We have previously had William Tell’s first, second, and third statements of particulars. Here is the fourth.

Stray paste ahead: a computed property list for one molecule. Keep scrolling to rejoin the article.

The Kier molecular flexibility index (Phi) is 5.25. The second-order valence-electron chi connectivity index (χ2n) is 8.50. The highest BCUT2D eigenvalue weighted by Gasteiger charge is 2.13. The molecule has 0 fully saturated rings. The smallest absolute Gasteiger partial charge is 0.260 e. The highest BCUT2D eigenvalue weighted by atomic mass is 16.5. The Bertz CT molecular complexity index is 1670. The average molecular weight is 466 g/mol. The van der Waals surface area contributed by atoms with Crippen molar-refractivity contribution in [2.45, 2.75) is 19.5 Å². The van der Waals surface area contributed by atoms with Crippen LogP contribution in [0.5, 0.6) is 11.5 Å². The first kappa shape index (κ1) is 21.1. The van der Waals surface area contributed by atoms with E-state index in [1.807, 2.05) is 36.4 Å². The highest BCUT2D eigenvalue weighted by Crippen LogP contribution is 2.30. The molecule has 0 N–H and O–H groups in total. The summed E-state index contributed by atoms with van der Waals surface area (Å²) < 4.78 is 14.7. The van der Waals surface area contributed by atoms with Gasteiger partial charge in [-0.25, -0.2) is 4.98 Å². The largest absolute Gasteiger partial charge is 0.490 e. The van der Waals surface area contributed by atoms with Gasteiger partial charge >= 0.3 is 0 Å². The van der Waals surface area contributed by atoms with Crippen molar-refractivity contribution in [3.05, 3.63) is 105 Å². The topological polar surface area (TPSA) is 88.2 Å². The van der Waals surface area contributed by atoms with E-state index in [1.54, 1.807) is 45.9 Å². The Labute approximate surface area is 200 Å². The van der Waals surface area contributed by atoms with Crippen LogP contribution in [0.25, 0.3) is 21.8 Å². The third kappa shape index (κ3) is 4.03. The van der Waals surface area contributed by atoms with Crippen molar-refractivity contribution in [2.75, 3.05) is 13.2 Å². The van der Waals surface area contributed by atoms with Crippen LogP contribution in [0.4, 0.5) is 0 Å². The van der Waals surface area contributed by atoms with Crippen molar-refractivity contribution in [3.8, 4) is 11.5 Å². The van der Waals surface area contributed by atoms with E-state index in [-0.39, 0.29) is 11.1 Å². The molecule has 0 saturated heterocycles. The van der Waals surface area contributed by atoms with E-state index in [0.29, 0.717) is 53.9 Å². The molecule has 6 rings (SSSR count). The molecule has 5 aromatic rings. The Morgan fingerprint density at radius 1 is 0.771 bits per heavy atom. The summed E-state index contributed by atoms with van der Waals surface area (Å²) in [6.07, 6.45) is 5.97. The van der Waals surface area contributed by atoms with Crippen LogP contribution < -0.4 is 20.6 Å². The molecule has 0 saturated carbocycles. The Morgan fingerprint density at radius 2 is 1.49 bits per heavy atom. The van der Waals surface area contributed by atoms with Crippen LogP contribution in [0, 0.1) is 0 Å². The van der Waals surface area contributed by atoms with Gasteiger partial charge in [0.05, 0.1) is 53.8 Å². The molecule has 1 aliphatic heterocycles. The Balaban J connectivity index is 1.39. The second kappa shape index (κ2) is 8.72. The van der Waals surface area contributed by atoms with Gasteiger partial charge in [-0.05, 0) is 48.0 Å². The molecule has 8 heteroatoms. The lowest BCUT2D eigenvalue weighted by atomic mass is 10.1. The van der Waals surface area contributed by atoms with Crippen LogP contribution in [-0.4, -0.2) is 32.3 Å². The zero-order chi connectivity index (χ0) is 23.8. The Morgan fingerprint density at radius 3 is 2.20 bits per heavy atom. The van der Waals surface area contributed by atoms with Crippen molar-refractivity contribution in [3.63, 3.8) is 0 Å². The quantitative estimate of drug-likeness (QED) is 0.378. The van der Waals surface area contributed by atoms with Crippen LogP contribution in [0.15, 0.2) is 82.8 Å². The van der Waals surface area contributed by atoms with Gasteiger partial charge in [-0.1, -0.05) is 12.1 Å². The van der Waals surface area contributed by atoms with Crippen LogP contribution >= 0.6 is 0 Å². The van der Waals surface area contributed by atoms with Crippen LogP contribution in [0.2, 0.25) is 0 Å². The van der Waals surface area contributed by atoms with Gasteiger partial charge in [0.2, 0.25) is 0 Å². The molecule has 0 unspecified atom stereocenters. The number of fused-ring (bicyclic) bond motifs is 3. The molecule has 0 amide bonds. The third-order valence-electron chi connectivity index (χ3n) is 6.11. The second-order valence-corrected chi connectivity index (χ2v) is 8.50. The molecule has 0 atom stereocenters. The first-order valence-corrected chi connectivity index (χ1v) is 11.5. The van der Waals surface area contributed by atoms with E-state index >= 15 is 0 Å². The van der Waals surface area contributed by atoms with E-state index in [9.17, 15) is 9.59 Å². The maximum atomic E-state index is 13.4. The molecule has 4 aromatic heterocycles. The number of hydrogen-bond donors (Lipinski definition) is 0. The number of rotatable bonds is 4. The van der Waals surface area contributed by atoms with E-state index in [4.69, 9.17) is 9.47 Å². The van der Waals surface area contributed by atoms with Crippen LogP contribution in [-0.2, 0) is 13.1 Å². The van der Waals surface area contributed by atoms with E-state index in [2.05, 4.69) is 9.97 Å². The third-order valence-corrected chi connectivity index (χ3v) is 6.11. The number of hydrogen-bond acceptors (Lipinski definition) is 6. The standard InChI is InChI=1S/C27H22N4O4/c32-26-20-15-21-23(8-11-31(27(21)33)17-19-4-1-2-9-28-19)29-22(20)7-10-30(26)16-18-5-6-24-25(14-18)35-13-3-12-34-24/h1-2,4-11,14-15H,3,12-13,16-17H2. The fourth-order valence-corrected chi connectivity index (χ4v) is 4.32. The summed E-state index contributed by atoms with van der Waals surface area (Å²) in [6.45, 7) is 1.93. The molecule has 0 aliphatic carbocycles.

I speak as one who, in all good conscience, for better or worse, because it seemed, at that time and in that place to be the best thing to do, and not just the best, but the most meet, the most valiant, if done with both dash and verve commingled with rectitude and punctilio, in front of my countrymen there gathered as witnesses, that they might bruit my name far and wide and, yea, tell their children and their children’s children so that my name and my deed go ringing down the centuries, here in Alpine Switzerland and further abroad, across all corners of the globe, I speak, I say, and these words too will ring down the ages and across the world, as one who, gloriously, and patriotically, and with pinpoint precision and an eagle eye, if I say so myself, though I am a self-effacing archer not given to boasting about my abilities, even so, by any objective measure one must acknowledge my feat, and I blush as I tell it, beetroot red, ah beetroot!, king of vegetables, at least for some, but it is not a vegetable of which I speak, but a fruit, a fruit I placed atop the head of my son, and then stepped back, and hoisted my crossbow, and shot my arrow, and clove that piece of fruit in twain, while leaving my son untouched, unharmed, though, it has to be said, a mite traumatised, as they would say in the psychobabble of a post-Freudian universe, my son crying “Papa! Papa! What on earth did you think you were doing, and what if you had missed the fruit and your arrow plunged into me, your little son?”, at which I strode toward him and clapped him on the back, and told him to buck up and not to be a ninny, and I assured him that his name too would resound through the years, as the son of William Tell, but I was wrong about that, was I not?, for it seems few, if any, remember the name of my son, which was Walter.